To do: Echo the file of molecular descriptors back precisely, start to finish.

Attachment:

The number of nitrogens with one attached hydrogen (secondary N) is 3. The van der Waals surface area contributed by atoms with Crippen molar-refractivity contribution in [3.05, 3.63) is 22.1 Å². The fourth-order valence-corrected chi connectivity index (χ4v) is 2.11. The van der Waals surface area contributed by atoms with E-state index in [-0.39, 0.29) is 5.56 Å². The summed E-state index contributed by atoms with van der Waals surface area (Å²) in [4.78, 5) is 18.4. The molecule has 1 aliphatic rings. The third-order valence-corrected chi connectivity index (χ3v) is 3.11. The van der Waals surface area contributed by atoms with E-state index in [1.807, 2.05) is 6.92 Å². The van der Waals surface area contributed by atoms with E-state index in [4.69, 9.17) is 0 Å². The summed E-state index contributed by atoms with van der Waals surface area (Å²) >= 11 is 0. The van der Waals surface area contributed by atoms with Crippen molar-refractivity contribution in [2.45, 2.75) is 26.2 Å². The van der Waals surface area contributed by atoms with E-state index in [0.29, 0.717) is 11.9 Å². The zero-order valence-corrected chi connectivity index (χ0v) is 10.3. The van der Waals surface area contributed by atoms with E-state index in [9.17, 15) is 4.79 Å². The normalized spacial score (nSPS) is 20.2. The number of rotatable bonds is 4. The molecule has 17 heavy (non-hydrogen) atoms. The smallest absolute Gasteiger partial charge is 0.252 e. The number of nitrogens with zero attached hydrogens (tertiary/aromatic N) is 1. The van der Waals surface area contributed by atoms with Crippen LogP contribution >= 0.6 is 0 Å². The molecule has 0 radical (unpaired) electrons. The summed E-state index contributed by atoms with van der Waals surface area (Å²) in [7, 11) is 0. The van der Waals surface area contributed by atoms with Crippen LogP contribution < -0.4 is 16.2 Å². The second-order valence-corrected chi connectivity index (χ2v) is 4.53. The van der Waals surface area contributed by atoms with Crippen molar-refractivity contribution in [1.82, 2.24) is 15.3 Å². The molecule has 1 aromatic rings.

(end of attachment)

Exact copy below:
The number of nitrogens with one attached hydrogen (secondary N) is 3. The van der Waals surface area contributed by atoms with Crippen molar-refractivity contribution in [3.05, 3.63) is 22.1 Å². The fourth-order valence-corrected chi connectivity index (χ4v) is 2.11. The van der Waals surface area contributed by atoms with E-state index in [-0.39, 0.29) is 5.56 Å². The summed E-state index contributed by atoms with van der Waals surface area (Å²) in [4.78, 5) is 18.4. The molecule has 1 aliphatic rings. The third-order valence-corrected chi connectivity index (χ3v) is 3.11. The van der Waals surface area contributed by atoms with E-state index in [1.807, 2.05) is 6.92 Å². The van der Waals surface area contributed by atoms with E-state index in [4.69, 9.17) is 0 Å². The summed E-state index contributed by atoms with van der Waals surface area (Å²) >= 11 is 0. The van der Waals surface area contributed by atoms with Crippen molar-refractivity contribution in [2.45, 2.75) is 26.2 Å². The van der Waals surface area contributed by atoms with E-state index in [0.29, 0.717) is 11.9 Å². The zero-order valence-corrected chi connectivity index (χ0v) is 10.3. The van der Waals surface area contributed by atoms with E-state index in [9.17, 15) is 4.79 Å². The normalized spacial score (nSPS) is 20.2. The number of rotatable bonds is 4. The molecule has 17 heavy (non-hydrogen) atoms. The smallest absolute Gasteiger partial charge is 0.252 e. The number of nitrogens with zero attached hydrogens (tertiary/aromatic N) is 1. The van der Waals surface area contributed by atoms with Crippen LogP contribution >= 0.6 is 0 Å². The molecule has 0 radical (unpaired) electrons. The summed E-state index contributed by atoms with van der Waals surface area (Å²) in [7, 11) is 0. The van der Waals surface area contributed by atoms with Crippen LogP contribution < -0.4 is 16.2 Å². The second-order valence-corrected chi connectivity index (χ2v) is 4.53. The van der Waals surface area contributed by atoms with Crippen molar-refractivity contribution in [1.82, 2.24) is 15.3 Å². The molecule has 1 aromatic rings.